I spend most of my working time translating literature from French: fiction, poetry, or nonfiction. We literary translators suffer many indignities. Reviewers often ignore the translation altogether, as if they were reading a novel written in English. They may praise “the style” of a novel written in, say, Hungarian, whereas they’ve read the English version and what they’re praising is what the translator wrote to put it into English. Or they may praise a translation for its “smoothness.” But what if the original was not smooth at all? When translations are publicly evaluated, it is usually by people who don’t know the original language, or not very well, since those who know it well read the text in the original. Translation prizes are often given without considering the relationship between the original language and the English text. A novel in lyrical, rhythmic English may be given a prize by people who have no idea that the original was written in intentionally prosaic, gritty, non-lyrical Estonian. This is, of course, a worst-case scenario, but it is perfectly possible.
The year I was one of the judges for PEN’s translation prize, we gave it to Philip Gabriel’s translation of Murakami’s _Kafka on the Shore. _I found the novel in English magnificent, but I wanted to know if it really rendered the Japanese, a language I do not read. I was told in no uncertain terms that this was not ALTA, where translations are first evaluated by people who know the source language, but PEN. Now, PEN is a great, worthy organization and I support it with all my heart and wallet. But the misunderstanding of what’s involved in translation, or rather, the ethics of translation—and by accomplished literary translators, no less! stuck in my craw. I went behind their backs and asked an acquaintance who taught Japanese at Berkeley to take a look at the original. He did, and reassured me. I voted for it and everyone else did, too. So PEN got it right–at least that time.
Literary translators need to render the connotations, the tone, the rhythms of the writer while sticking as close as possible to the denotative meaning. Getting that meaning is, as I implied above, part of the ethics of translation. It is part of the unwritten pact between translator and reader. But a literary text is, of course, far more than the simple meaning of its words: it produces a complex esthetic, emotional and intellectual effect on the reader. My goal is to produce a similar effect on readers of English to that which the original French text had on readers of French. I realize this statement is not without problems (which readers, for example?) but I think it’s what most working translators really try to do as they work, as distinguished from what they may say about translation _after _their work—especially if they’re academics.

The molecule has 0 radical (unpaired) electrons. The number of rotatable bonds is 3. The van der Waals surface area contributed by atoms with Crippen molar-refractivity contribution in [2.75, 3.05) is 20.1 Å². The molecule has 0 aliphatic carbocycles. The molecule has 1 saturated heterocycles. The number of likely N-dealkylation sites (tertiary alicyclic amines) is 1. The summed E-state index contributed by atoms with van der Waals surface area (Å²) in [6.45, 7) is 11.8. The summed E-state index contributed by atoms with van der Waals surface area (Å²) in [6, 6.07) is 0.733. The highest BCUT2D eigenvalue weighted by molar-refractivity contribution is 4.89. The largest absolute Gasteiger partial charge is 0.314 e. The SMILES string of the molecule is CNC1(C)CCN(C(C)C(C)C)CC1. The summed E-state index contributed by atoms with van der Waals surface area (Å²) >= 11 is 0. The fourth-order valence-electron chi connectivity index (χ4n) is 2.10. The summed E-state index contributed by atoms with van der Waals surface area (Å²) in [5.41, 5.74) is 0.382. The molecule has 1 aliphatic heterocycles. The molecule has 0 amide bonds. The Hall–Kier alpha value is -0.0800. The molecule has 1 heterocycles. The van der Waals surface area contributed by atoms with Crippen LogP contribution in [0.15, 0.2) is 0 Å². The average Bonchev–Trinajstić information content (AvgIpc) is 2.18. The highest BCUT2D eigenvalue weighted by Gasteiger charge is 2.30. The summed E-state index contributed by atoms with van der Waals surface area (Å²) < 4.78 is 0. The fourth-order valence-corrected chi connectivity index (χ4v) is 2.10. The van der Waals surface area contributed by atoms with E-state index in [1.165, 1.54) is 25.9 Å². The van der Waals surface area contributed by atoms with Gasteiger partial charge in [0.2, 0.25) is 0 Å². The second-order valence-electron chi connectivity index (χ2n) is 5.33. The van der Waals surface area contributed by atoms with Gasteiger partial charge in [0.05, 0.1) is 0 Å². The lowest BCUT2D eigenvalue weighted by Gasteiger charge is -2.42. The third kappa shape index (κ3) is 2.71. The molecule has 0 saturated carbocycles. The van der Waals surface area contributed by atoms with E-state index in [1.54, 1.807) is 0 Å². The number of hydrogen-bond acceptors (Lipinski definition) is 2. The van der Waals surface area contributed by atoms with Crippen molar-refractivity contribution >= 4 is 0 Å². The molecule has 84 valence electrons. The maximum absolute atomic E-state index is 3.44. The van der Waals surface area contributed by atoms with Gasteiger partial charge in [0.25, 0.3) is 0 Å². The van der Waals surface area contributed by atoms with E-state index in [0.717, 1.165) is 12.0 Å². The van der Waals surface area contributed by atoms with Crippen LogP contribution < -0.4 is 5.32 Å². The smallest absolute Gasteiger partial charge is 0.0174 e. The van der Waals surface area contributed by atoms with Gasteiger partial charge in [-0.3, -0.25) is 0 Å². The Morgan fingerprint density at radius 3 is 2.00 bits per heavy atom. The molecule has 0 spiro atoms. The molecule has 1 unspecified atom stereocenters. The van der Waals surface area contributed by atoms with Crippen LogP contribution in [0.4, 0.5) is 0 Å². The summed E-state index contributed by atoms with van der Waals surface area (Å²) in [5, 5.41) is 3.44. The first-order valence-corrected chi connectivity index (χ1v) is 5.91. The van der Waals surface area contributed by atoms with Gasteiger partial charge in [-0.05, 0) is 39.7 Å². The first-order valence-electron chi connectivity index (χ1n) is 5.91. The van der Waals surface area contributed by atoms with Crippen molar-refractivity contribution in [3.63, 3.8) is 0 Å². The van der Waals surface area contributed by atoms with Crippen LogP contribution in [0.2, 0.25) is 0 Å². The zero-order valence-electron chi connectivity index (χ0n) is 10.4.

Thus, when I translated Jean Guéhenno’s Diary of the Dark Years, the journal a prominent left-wing intellectual and teacher of French classics wrote under German Occupation, I tried to get the English equivalent of his literary, tightly controlled, often eloquent French, so unlike the telegraphic, casual style of most diaries. It is no accident that it was also unlike the vulgarity of the Vichy propaganda in the newspapers and magazines Guéhenno read every day. Deposition, the Occupation diary by the anarchistic novelist Léon Werth, is entirely different, though it has the same contempt for Vichy and hatred of the Nazis. Here I tried to render Werth’s varied, lively style and his terse, ironic, quips in equivalent English. Now I’m working on a collection by a surrealist poet who was officially “excommunicated” from Surrealism at the age of 22 and died from an infected needle at 36.